So far this year, US benchmark indices are down 12-24 per cent, but India’s Nifty 50 is up one per cent. Can this outperformance sustain? History shows that it may not.
The US is facing unprecedented inflationary pressures taking a toll on the cost of living. Europe is besieged by inflation on one front and an energy crisis on the other, further fuelling the risk of an inflationary spiral. As if this wasn’t enough, both the US and European central banks are on a rate hiking spree in an attempt to drain excess liquidity from the system, but increasing the cost of capital, which reduces the attractiveness of equity as an asset class.
Not to mention the fact that one of the powerful engines of global growth in the last two decades, China, is now mired in problems of its own with the economy slowing due to multiple factors (property bubble, zero-Covid policy, regulatory crackdown on technology companies, etc).
India’s macro fundamentals are undeniably in better shape than most global markets. This has given rise to views in recent times that the Indian economy/markets can be decoupled from rest of the world.
However, a chain is only as strong as its weakest link. If you have any doubts, just turn to 2007-08 when an entirely US domestic housing bust rattled global economies and markets including India’s. Not to forget the European sovereign debt crisis of 2010-12, which too gave traders, investors and policy-makers in India many a sleepless night.
Analysed on the basis of change in index values (not adjusted for currency movements), data show that global markets are highly correlated. The Nifty 50’s correlation with the Dow Jones Industrial Average is as high as 0.96 over the last 25 years, and 0.97 over the last 10 years. Similarly, Nifty 50’s correlation with S&P 500 and Nasdaq Composite is at 0.94/0.92 over a 25-year period, and 0.98/0.96 over 10 years. Thus, irrespective of time periods and structural changes in economies/markets over the years, the correlation remains strong.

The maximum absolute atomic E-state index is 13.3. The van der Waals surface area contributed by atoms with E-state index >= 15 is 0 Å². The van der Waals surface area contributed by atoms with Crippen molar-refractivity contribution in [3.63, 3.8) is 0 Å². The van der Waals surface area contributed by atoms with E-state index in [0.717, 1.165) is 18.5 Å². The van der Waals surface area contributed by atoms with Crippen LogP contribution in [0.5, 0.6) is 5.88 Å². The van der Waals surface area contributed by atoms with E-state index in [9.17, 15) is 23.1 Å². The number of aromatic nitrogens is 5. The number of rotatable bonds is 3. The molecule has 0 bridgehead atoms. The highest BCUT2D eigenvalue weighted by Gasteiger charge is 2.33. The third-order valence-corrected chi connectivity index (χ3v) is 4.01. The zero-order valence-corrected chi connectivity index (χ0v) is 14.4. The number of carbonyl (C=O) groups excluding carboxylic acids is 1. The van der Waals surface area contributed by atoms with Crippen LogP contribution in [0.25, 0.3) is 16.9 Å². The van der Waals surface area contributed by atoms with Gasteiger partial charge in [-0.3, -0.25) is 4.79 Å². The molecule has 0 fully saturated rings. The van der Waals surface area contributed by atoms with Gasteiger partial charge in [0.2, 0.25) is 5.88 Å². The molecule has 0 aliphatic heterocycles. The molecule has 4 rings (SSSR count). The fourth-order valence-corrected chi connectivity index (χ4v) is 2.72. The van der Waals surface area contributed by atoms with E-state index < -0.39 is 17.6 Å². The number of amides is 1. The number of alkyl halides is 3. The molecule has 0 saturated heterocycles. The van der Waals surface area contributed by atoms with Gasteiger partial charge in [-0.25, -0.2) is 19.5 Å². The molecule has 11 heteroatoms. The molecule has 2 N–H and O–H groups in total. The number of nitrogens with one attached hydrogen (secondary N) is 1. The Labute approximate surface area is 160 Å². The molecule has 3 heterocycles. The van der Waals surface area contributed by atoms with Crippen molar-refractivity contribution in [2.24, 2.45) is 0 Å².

Further, this correlation is also strong across other global markets as well. For example, the correlation of Nifty 50 with Germany’s Dax index is 0.91 in the last 10 years, although the two markets do not necessarily move in tandem. The correlation of the S&P 500 with Dax in the last 10 years is also at 0.94. This underscores the importance of positive global fundamentals and sentiment for good returns to sustain in the long-term, even when domestic fundamentals are good. Sustained decline in a few major markets will most likely pressure domestic markets sooner or later.
Looking at the data granularly, correlations have reduced a bit off and on in the last 25 years. For example, the lowest correlation of Nifty 50 with S&P 500 was 0.69 in the 1997-2002 and 2007-12 time periods. But this is still high and both periods included a couple of years of overlapping bull and bear markets in India and the US.
On a yearly basis, there were a few rare instances when the correlation turned marginally negative as it did between Nifty 50 and S&P 500/Nasdaq in 2010-11 (-0.17). Even then, there were overlapping periods of turmoil in global markets due to the Europe sovereign debt crisis as well as inflation breaking out of the comfort zone in India.
If history were to repeat itself, as it often does in markets, investors will be better off if they choose caution over the decoupling theory. India did outperform global indices in1999 and 2007, but bears caught up in the post 2000 and 2008 crises. So, the current outperformance should be taken with a pinch of salt.
Another factor that investors need to guard against is that, even with underlying fundamentals remaining good in India, global investors at some point in time may be forced to book profits in India to make up for losses elsewhere.
As it is said, ‘if you can’t sell what you want, you sell what you can’.